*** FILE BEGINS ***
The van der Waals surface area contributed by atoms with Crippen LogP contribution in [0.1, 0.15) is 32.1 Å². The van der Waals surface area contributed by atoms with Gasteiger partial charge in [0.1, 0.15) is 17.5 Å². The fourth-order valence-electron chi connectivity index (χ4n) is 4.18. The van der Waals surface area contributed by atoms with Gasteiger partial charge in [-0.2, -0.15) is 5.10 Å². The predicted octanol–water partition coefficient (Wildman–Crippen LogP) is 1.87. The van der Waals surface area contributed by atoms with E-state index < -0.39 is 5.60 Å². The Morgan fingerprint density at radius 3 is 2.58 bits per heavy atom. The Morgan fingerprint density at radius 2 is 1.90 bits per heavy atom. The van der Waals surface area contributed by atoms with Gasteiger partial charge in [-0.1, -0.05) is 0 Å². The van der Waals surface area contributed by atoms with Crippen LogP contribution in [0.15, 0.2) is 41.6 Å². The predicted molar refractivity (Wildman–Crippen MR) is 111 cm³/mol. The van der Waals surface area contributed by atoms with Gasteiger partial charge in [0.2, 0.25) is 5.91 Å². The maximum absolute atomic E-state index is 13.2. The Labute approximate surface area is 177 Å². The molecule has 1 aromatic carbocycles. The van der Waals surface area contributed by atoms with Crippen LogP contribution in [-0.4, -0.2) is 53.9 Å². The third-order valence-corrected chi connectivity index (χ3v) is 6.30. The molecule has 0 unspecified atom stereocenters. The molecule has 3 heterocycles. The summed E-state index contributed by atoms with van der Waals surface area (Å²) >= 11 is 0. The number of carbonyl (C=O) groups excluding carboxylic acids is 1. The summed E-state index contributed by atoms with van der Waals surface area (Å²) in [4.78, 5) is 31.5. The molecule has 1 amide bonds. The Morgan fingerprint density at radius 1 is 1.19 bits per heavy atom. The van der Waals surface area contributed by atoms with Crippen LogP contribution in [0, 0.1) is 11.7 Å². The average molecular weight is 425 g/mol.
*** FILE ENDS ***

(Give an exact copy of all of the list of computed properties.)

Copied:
The van der Waals surface area contributed by atoms with Crippen LogP contribution in [0.1, 0.15) is 32.1 Å². The van der Waals surface area contributed by atoms with Gasteiger partial charge in [0.1, 0.15) is 17.5 Å². The fourth-order valence-electron chi connectivity index (χ4n) is 4.18. The van der Waals surface area contributed by atoms with Gasteiger partial charge in [-0.2, -0.15) is 5.10 Å². The predicted octanol–water partition coefficient (Wildman–Crippen LogP) is 1.87. The van der Waals surface area contributed by atoms with E-state index < -0.39 is 5.60 Å². The Morgan fingerprint density at radius 3 is 2.58 bits per heavy atom. The Morgan fingerprint density at radius 2 is 1.90 bits per heavy atom. The van der Waals surface area contributed by atoms with Gasteiger partial charge in [-0.1, -0.05) is 0 Å². The van der Waals surface area contributed by atoms with Crippen LogP contribution in [0.15, 0.2) is 41.6 Å². The predicted molar refractivity (Wildman–Crippen MR) is 111 cm³/mol. The van der Waals surface area contributed by atoms with Gasteiger partial charge in [0.2, 0.25) is 5.91 Å². The maximum absolute atomic E-state index is 13.2. The Labute approximate surface area is 177 Å². The molecule has 1 aromatic carbocycles. The van der Waals surface area contributed by atoms with Crippen LogP contribution in [-0.4, -0.2) is 53.9 Å². The third-order valence-corrected chi connectivity index (χ3v) is 6.30. The molecule has 0 unspecified atom stereocenters. The molecule has 3 heterocycles. The summed E-state index contributed by atoms with van der Waals surface area (Å²) >= 11 is 0. The number of carbonyl (C=O) groups excluding carboxylic acids is 1. The summed E-state index contributed by atoms with van der Waals surface area (Å²) in [4.78, 5) is 31.5. The molecule has 1 amide bonds. The Morgan fingerprint density at radius 1 is 1.19 bits per heavy atom. The van der Waals surface area contributed by atoms with Crippen LogP contribution in [0, 0.1) is 11.7 Å². The average molecular weight is 425 g/mol.